Does what you wear impact your wellbeing, even your productivity? A couple of years ago life shifted dramatically for multitudes of people who went from working in person to working remotely or from home. And should you have had to be on an online video meeting (with the camera on), you could manage without being completely dressed up, at least from the bottom down. For many who continue to work from home they have not had to be as concerned with what they wear for work. On the other hand, research completed over the years speaks to the importance of clothing.
Colors, fit, style, prints, patterns, and fabrics, as it relates to clothing, have been shown to impact mood in positive ways, including improving confidence, for both women and men. Professors Hajo Adam and Adam D. Galinsky of Northwestern University introduced the term “enclosed cognition”, which describes the systematic influence that clothes have on the wearer's psychological processes, in the Journal of Experimental Social Psychology. I’m sure you’ve seen this for yourself - when how someone looks and feels in something makes the difference in how they feel about themselves. You might also personally relate to this.
For some testing out this theory, taking time to focus on their clothes and wear what they like, is representative of their values, expresses their individuality, and/or just makes them feel better overall, has contributed to improvements in their mental health. While clothing is not the only answer for managing wellbeing, and it is advised that one invest time and resources in other areas that bring positivity or joy, such as physical health, recreational activities, and connecting with others (and to avoid excessive spending, even addictive behaviors), it is evident that clothing matters.
What about productivity? Does what you wear contribute positively to your work performance? This is a particularly relevant question as many still work from home. The research on this has been mixed. Recent research conducted by Adam D. Galinsky, Erica Bailey, and Blaine Horton with Columbia Business School on employees working from home found that wearing what is most consistent with the context in which work is completed (home attire if working from home) contributes most to engagement. On the other hand, research has shown that dressing the part or up versus down influences your attitude/frame of mind and ability to focus. Clothes can also be used to designate specific roles, and having some separation between home and work clothes can be helpful for setting boundaries on your time and activities, starting and ending the day with the changing of home and work clothes to further represent this.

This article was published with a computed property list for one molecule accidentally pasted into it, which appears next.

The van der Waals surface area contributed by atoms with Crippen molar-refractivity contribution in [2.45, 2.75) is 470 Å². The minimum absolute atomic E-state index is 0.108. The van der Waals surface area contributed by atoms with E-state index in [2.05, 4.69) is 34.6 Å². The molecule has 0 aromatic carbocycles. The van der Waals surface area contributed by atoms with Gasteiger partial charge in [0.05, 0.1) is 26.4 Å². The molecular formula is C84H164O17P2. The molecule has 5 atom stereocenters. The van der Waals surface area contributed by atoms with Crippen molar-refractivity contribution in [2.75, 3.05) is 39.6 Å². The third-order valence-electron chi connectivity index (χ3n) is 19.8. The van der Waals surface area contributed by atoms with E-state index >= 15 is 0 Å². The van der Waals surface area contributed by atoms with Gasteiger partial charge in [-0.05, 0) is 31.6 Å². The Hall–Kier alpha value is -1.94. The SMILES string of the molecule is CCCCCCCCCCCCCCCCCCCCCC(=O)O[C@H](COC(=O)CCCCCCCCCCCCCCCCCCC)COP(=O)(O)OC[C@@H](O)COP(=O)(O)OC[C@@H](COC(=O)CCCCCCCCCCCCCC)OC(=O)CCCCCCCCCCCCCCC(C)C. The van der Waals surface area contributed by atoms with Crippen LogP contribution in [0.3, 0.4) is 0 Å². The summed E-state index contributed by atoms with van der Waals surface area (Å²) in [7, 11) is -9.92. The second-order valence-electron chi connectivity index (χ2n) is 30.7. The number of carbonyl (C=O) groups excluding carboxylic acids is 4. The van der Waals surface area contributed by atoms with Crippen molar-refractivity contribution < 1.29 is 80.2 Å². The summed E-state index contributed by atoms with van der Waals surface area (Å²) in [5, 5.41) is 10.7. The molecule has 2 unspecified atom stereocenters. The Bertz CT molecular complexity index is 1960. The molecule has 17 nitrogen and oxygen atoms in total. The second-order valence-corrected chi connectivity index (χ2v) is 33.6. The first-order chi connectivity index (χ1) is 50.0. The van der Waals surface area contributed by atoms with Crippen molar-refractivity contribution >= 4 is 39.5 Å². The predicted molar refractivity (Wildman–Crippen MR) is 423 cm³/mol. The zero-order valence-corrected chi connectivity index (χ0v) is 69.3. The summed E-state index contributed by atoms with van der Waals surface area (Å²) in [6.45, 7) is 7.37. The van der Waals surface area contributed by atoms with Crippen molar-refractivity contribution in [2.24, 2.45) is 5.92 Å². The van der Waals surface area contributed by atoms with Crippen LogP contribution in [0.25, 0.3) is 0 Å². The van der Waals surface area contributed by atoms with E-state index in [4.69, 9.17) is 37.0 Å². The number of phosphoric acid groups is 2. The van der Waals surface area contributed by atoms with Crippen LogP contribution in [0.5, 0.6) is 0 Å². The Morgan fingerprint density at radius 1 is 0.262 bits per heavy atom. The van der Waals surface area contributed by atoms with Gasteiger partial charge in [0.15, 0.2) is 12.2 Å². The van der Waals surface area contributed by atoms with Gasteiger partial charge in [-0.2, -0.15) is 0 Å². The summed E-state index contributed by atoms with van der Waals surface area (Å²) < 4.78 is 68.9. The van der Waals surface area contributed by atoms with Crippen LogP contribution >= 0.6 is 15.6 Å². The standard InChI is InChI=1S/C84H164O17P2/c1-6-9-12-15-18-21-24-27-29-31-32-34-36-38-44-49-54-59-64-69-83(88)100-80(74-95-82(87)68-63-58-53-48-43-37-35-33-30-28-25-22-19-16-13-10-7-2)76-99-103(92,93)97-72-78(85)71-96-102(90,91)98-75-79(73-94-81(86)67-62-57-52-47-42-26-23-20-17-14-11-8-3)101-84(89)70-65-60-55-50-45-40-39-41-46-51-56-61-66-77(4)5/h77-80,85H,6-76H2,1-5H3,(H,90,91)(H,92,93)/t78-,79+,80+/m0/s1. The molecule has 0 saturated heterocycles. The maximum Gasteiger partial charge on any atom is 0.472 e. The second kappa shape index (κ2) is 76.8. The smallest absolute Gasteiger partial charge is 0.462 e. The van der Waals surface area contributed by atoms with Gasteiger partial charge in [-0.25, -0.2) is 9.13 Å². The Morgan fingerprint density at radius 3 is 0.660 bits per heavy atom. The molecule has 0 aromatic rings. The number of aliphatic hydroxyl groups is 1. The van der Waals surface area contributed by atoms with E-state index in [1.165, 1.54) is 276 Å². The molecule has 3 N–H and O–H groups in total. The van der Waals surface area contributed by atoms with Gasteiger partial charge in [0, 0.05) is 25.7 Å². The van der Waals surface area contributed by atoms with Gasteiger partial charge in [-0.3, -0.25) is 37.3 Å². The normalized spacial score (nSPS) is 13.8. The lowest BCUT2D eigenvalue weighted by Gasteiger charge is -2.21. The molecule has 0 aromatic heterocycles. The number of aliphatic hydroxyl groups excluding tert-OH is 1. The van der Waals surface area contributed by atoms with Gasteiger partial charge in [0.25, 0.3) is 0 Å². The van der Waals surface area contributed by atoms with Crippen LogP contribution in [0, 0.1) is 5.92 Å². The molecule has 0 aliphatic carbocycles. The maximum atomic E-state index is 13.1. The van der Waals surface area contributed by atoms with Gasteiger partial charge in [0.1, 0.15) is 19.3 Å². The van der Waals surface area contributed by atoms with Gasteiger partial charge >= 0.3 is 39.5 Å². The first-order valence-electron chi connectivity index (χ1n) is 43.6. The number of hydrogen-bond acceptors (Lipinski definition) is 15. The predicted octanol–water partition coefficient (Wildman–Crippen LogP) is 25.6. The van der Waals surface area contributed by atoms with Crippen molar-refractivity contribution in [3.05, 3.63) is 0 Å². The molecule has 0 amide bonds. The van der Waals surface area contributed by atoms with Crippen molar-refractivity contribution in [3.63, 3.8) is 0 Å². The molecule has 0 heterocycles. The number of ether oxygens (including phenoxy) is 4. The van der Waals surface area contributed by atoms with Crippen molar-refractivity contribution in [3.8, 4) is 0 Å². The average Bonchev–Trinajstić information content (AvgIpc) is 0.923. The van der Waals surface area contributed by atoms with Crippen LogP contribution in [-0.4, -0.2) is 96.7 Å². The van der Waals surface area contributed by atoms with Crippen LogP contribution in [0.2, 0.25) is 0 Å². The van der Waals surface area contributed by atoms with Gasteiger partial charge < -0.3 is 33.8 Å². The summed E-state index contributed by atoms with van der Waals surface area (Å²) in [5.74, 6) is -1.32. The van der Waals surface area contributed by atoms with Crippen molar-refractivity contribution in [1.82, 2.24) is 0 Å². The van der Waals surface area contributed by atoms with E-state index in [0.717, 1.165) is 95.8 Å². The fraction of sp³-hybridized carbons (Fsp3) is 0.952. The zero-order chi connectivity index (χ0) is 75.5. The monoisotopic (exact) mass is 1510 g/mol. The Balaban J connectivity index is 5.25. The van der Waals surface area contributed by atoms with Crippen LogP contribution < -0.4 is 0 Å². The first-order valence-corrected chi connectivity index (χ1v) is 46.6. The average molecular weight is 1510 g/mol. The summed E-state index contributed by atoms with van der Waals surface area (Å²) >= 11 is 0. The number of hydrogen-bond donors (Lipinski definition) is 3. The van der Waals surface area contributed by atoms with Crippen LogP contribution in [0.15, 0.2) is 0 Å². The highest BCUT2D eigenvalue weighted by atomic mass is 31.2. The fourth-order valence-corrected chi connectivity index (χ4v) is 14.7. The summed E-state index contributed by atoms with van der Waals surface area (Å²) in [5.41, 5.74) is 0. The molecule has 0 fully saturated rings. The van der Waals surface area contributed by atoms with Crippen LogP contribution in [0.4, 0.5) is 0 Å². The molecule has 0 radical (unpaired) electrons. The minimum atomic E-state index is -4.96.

Despite the differences in the research findings, one striking similarity between the research areas is that what matters most is that you wear what feels appropriate to you or that you feel your best in. If you wear what looks good versus what feels good this can cause you to feel uncomfortable, even less confident, and detract you from your work. Wearing what looks the best can have indirect effects if it only improves others’ perceptions of you but doesn’t impact you directly in a meaningful way. This brings us to an important component of confidence.
Confidence is about being authentic, true to yourself, and overall comfortable in your own skin. What are you communicating to others through your clothing? What does what you wear say about your values and beliefs about yourself? How does this contribute to your overall sense of wellbeing and success in life and work?
Renee’s Boutique offers clothing for the Confident Woman, regardless of style or size, and provides a safe space for women to shop and embrace their bodies while understanding and loving that each of us is wonderfully made. Schedule your personal styling experience with owner Crystal Napier today! Call: (434) 260-1773 or Email: firstname.lastname@example.org
Author: Tracee Jones